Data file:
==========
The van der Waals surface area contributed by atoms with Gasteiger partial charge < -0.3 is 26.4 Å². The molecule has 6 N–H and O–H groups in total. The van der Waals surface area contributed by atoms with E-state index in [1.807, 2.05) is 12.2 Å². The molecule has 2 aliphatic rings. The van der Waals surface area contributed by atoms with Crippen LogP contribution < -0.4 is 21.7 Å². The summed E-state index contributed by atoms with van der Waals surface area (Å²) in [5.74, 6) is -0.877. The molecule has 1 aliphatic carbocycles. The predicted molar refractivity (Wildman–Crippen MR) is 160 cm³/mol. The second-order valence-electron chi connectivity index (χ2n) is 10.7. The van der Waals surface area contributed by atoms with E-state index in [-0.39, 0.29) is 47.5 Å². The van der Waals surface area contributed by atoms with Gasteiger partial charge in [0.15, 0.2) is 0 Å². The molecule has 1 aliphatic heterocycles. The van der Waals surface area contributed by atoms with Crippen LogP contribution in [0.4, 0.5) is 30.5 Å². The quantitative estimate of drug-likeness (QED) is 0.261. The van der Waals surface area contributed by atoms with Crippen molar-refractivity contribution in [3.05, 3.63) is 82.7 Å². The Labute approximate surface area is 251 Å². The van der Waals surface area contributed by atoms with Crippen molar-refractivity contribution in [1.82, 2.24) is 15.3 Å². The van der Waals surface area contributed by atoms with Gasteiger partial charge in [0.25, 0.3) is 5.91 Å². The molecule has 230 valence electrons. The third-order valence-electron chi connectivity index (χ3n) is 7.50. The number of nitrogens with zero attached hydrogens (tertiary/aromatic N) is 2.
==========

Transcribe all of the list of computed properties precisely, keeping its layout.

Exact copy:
The van der Waals surface area contributed by atoms with Gasteiger partial charge < -0.3 is 26.4 Å². The molecule has 6 N–H and O–H groups in total. The van der Waals surface area contributed by atoms with E-state index in [1.807, 2.05) is 12.2 Å². The molecule has 2 aliphatic rings. The van der Waals surface area contributed by atoms with Crippen LogP contribution < -0.4 is 21.7 Å². The summed E-state index contributed by atoms with van der Waals surface area (Å²) in [5.74, 6) is -0.877. The molecule has 1 aliphatic carbocycles. The predicted molar refractivity (Wildman–Crippen MR) is 160 cm³/mol. The second-order valence-electron chi connectivity index (χ2n) is 10.7. The van der Waals surface area contributed by atoms with E-state index in [-0.39, 0.29) is 47.5 Å². The van der Waals surface area contributed by atoms with Gasteiger partial charge in [0.15, 0.2) is 0 Å². The molecule has 1 aliphatic heterocycles. The van der Waals surface area contributed by atoms with Crippen LogP contribution in [0.4, 0.5) is 30.5 Å². The quantitative estimate of drug-likeness (QED) is 0.261. The van der Waals surface area contributed by atoms with Crippen molar-refractivity contribution in [3.05, 3.63) is 82.7 Å². The Labute approximate surface area is 251 Å². The van der Waals surface area contributed by atoms with Crippen molar-refractivity contribution in [1.82, 2.24) is 15.3 Å². The van der Waals surface area contributed by atoms with Gasteiger partial charge in [0.25, 0.3) is 5.91 Å². The molecule has 230 valence electrons. The third-order valence-electron chi connectivity index (χ3n) is 7.50. The number of nitrogens with zero attached hydrogens (tertiary/aromatic N) is 2.